On March 30th, the Murphy Institute hosted “Building a Worker Coop Ecosystem: Mondragon Meets the Five Boroughs,” a public conversation featuring Frederick Freundlich of Mondragon University and moderated by Stephanie Guico.
The conversation began with an explanation by Freudlich of the Mondragon network of worker coops in the Basque region of Spain. The network includes approximately 120 cooperatives and 130 affiliates or subsidiaries, all working across four broad areas — manufacturing, retail, finance, knowledge — and creating a livelihood for approximately 74,000 people. Freundlich discussed the history of the Mondragon system, tracing its origins back to the Spanish Civil War and describing the emergence of ancillary institutions, such as the cooperative bank, that have provided resources and support to the cooperative network throughout its development. Continue reading Coop Event at Murphy Draws Large Crowd
Launched in early 2015, Murphy’s International Program for Labor, Climate & Environment aspires to be a hub for education, research, policy development and alliance-building for US and international unions working on energy, climate change, and ecological and social sustainability. <<read more>>
Joseph S. Murphy Institute alum and MTA worker Richard Singleton successfully intervened in an attempted assault at his subway station at 28th Street and Park Avenue South on Sunday, March 22nd.
Richard has served as an MTA worker for almost two decades. He has graduated from the Murphy Institute with Masters of Arts in Labor Studies and Urban Studies.
Read more from the Daily News on this act of heroism.
On March 19th, Murphy Professor Sean Sweeney participated in a panel hosted by 350NYC and New York Society for Ethical Culture about COP21, the global climate treaty conference taking place in Paris in December 2015.
Sweeney was joined by Jeffrey Salim Waheed – Representative of Maldives to the UN; Tamar Lawrence-Samuel, Associate Research Director at Corporate Accountability International; Reinhard Krapp – Economic Department, UN Mission of Germany to the United Nations; and City Council member Helen Rosenthal. The panel was moderated by Claire Vondrich and introduced by Lyna Hinkel of 350NYC. Video by Joe Friendly.
Sean Sweeney recently joined the Murphy Institute to direct the International Program for Labor, Climate and the Environment. This past December, Sweeney spoke with Amy Goodman on Democracy Now! about the potential effects of the since-vetoed Keystone XL pipeline on job creation. See the video here.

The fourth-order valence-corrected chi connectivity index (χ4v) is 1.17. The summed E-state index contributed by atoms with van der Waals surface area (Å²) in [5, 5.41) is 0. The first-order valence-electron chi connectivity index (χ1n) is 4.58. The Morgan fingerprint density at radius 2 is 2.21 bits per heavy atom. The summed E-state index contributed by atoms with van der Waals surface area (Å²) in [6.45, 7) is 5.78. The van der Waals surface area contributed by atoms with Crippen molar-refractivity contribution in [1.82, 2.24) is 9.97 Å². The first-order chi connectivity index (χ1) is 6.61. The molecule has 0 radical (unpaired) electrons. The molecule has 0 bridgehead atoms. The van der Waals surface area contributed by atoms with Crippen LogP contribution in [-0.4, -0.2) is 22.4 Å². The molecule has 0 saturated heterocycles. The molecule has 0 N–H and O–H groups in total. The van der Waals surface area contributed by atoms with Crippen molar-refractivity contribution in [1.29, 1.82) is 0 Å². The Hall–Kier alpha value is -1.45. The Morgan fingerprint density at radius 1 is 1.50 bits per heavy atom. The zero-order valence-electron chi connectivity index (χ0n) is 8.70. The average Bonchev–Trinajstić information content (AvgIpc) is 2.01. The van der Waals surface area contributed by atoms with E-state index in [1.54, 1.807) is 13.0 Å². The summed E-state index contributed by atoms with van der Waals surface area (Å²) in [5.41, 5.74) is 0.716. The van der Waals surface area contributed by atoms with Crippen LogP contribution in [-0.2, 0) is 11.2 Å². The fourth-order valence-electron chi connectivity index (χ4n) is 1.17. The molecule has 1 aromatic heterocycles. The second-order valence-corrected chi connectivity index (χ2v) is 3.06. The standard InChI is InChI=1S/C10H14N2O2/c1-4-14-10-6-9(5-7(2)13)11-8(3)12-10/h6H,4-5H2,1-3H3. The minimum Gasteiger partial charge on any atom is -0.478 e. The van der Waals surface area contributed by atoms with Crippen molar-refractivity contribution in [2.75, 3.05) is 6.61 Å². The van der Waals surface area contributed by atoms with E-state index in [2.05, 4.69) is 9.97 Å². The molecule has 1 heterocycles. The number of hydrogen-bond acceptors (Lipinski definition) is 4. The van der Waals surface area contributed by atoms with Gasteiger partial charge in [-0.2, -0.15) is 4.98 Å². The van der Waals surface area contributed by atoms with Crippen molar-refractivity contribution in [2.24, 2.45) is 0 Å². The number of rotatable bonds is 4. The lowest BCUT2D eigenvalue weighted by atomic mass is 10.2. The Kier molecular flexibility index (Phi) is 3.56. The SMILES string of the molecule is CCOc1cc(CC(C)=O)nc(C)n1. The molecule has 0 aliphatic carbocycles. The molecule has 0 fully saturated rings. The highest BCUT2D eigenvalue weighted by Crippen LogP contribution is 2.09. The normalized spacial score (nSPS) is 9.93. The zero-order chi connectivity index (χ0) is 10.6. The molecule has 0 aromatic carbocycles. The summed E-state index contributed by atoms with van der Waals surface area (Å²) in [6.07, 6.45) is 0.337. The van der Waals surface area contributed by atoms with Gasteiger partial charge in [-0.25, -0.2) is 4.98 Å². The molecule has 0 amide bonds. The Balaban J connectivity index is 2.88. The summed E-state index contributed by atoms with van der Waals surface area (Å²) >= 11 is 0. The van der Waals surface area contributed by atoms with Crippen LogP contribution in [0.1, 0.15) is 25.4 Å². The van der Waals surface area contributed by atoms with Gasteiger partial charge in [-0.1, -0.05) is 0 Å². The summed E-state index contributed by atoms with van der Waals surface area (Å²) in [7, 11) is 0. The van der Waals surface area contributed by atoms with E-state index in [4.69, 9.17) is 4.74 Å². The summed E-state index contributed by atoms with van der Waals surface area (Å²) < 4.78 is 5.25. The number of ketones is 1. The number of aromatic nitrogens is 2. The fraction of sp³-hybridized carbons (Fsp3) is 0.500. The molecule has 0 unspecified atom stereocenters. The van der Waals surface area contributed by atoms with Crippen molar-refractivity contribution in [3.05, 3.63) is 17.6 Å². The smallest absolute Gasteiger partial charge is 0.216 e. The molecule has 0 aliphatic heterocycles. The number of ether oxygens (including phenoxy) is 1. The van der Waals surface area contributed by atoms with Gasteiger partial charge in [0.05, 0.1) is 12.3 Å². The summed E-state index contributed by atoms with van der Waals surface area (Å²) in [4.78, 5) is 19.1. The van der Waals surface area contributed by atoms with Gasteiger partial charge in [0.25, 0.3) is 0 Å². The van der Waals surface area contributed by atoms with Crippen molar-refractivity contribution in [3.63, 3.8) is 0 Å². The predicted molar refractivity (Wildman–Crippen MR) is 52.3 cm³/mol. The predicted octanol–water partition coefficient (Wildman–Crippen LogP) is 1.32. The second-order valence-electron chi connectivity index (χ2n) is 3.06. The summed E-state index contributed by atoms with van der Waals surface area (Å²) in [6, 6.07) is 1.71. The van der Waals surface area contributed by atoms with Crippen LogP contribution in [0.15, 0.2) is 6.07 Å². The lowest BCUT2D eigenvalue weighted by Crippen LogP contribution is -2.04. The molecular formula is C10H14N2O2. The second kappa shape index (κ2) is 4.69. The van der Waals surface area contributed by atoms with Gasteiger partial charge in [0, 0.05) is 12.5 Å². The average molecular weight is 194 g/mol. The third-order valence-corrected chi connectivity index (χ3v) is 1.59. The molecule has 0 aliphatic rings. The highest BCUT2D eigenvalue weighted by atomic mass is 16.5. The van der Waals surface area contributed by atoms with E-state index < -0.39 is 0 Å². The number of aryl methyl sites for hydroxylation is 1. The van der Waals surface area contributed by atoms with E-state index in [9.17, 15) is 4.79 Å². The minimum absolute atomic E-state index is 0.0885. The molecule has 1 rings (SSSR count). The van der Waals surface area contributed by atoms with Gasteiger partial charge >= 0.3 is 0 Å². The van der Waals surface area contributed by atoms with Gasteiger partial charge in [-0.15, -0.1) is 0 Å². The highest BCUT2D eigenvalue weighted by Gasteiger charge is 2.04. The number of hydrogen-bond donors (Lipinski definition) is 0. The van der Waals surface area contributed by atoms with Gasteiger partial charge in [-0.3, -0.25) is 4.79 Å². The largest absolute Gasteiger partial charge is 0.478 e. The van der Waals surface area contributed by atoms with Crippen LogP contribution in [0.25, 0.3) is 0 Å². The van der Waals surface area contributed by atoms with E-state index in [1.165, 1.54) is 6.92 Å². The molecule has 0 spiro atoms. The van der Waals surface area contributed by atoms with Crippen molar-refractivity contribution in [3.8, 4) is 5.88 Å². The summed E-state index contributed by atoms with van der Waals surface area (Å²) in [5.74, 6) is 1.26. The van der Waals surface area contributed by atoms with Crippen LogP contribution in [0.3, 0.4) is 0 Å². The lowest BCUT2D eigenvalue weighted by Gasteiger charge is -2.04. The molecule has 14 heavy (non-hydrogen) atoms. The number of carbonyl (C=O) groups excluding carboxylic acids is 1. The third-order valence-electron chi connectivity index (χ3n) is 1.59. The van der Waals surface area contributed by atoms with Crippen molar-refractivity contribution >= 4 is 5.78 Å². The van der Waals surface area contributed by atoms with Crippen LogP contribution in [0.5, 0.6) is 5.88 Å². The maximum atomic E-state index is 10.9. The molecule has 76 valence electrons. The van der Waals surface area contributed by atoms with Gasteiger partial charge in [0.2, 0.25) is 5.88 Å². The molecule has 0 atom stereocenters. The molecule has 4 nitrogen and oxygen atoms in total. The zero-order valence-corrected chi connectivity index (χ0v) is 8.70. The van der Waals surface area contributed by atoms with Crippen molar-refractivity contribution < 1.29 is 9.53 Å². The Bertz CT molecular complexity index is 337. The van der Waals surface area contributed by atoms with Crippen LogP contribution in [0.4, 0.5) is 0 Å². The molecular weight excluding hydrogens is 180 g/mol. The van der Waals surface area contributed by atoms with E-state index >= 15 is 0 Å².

Trade Unions for Energy Democracy (TUED) got a plug in the Guardian on Tuesday with a letter from Bert Schouwenburg, International Officer of GMB, the energy union in the UK. The letter was in response to an article by Mark Lynas called We must reclaim the climate change debate from the political extremes.
Had Lynas attended the alternative people’s summit at the COP 20 climate change talks in Lima last year, he would have heard a succession of speakers from Latin America’s indigenous communities rejecting development models imposed on them by transnational capital. They are in the frontline of the fight against climate change and are struggling to stop the destruction of their environment by mining and mono-crop agriculture for export. They would not see themselves in terms of left or right, but fully understand that an economic model based on infinite growth, with the commensurate depletion of the planet’s natural resources, is incompatible with saving the Earth from the catastrophic effects of global warming.
This does not mean sufficient energy cannot be provided for the needs of future generations, but that it must be responsibly sourced and publicly owned instead of being left to market forces and monolithic corporations whose priorities lie in ripping off consumers and making money out of burning fossil fuels. As an energy trade union, we support the necessary, just transition to a low-carbon economy, and are members of the global network Trade Unions for Energy Democracy. As the slogan read in Lima: “Let’s change the system – not the climate.”
Photo by Mike Steinhoff via flickr (CC-BY).